The second part of your question is a better description, though a lot of the process is removing as much as you can. The best films have an unfettered simplicity about them, but to achieve that simplicity is very hard.

Is creativity mostly a fun process or one that means blood, sweat and tears?

It’s both. No pain - no gain.

What is the individual satisfaction based on: a) self-realization and individual fulfilment, b) the (artistic) recognition or c) commercial success?

All three.

What is your personal motivation for creative activity?

I want to make people laugh.

Are creative people especially sensitive, because they have a particular feeling?

Most of the creative people I know are a bit mad in one way or another.

When does the time come to end the creative process, to set the finalized work free - or is there a never-ending possibility of improvement?

I think John Lasseter (American film director, producer, screenwriter, animator, voice actor and creative officer/advisor, directing/producings bestsellers like „Toy Story 1, 2 & 3“, „A Bug’s Life“, „Cars 1 & 2“, „Frozen“, „The Incredibles 2“ and many more – author’s remark) , said: ‘Films are never finished, only released. I’ve heard the same about painting, in that it’s never finished, only abandoned. There’s a lot of truth in there.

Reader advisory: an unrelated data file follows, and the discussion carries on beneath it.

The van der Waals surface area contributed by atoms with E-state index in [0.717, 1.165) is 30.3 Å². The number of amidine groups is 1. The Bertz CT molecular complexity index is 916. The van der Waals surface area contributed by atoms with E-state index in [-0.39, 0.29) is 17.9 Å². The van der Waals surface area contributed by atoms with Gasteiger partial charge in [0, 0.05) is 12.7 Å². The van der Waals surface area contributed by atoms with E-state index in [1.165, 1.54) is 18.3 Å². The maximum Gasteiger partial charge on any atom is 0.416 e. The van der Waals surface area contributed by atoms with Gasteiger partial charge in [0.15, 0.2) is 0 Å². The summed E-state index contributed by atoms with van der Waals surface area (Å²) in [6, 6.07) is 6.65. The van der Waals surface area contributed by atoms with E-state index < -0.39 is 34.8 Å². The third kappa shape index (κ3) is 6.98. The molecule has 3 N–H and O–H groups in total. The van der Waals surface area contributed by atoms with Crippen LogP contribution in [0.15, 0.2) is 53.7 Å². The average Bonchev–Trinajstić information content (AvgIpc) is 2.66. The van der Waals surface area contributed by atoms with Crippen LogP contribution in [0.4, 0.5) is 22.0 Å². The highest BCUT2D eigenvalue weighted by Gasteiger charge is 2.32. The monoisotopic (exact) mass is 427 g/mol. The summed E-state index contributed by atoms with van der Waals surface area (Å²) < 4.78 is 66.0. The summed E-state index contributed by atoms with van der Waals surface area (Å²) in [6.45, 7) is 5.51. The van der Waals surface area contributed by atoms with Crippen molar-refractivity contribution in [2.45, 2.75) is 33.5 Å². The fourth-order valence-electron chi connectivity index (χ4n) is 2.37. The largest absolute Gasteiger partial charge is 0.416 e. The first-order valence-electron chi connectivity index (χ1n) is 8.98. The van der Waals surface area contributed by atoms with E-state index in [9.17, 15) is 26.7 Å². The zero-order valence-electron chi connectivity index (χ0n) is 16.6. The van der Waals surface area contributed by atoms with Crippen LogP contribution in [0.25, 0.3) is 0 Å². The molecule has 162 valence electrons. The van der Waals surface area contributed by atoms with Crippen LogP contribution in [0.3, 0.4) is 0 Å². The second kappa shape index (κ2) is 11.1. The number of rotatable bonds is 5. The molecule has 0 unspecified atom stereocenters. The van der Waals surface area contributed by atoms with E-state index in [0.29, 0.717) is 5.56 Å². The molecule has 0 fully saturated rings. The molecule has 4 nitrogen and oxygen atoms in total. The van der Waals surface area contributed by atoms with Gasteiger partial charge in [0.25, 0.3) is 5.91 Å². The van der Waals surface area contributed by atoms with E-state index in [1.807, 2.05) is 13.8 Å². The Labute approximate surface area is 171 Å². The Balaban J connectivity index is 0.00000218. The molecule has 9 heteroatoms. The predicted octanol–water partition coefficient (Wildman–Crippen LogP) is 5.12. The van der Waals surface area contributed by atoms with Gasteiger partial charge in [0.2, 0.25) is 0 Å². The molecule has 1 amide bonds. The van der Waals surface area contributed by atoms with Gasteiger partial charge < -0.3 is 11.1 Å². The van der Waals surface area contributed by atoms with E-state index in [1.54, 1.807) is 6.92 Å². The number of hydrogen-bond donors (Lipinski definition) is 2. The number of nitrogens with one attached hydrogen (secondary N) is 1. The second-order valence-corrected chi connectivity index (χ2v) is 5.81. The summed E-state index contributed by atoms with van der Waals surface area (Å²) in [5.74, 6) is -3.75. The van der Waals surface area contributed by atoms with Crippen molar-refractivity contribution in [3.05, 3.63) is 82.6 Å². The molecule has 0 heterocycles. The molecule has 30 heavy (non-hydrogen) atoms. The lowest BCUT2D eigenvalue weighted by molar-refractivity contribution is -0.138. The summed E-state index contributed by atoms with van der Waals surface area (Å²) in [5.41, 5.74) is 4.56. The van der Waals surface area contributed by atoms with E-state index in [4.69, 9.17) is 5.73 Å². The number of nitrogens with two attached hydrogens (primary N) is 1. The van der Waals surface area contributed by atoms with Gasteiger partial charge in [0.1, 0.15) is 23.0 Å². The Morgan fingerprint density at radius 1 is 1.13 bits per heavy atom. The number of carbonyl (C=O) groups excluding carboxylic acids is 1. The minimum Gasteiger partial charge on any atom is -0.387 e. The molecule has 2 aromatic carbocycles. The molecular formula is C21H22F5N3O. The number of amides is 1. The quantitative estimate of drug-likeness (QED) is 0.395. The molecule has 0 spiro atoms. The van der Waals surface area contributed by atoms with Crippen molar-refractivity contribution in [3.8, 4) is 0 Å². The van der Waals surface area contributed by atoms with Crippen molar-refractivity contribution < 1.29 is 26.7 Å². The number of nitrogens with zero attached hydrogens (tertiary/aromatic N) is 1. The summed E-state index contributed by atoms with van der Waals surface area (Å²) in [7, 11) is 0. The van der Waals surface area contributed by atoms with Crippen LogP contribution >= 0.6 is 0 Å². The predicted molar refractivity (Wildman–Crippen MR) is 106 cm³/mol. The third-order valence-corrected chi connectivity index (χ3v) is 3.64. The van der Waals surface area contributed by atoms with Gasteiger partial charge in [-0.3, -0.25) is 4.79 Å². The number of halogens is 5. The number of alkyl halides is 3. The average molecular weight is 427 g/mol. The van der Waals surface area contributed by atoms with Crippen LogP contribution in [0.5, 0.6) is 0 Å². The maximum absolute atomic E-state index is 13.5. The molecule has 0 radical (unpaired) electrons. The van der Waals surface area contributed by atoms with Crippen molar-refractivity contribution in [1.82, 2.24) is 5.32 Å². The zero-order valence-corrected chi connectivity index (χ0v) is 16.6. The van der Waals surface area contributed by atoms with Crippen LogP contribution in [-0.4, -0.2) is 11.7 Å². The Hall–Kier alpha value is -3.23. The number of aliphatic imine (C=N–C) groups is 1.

Is there a rule for successful artistic work, an individual prototype for success? In short: Is success projectable?

Nobody knows anything.

Did you ever deliver something that you thought was mediocre – but was successful?

No personally.

How big is the fear of failure, that a successful run might end and what follows is the fall?

Wow. Best to stay in the present moment, I feel.

How do you deal with failure? Is it important to have perseverance because success might come later on?

To quote a song (“Pick Yourself Up”, sung by Fred Astaire originally – author’s remark):

'So take a deep breath,
Pick yourself up,
Dust yourself off,
Start all over again.'


“‘Shaun the Sheep : The movie’ has been my best and most popular work. I have really wanted to tell longer stories with these characters for a long time.”

Richard Starzak with Shaun The Sheep (portrait)
My favorite work: Richard Starzak with Shaun The Sheep (portrait)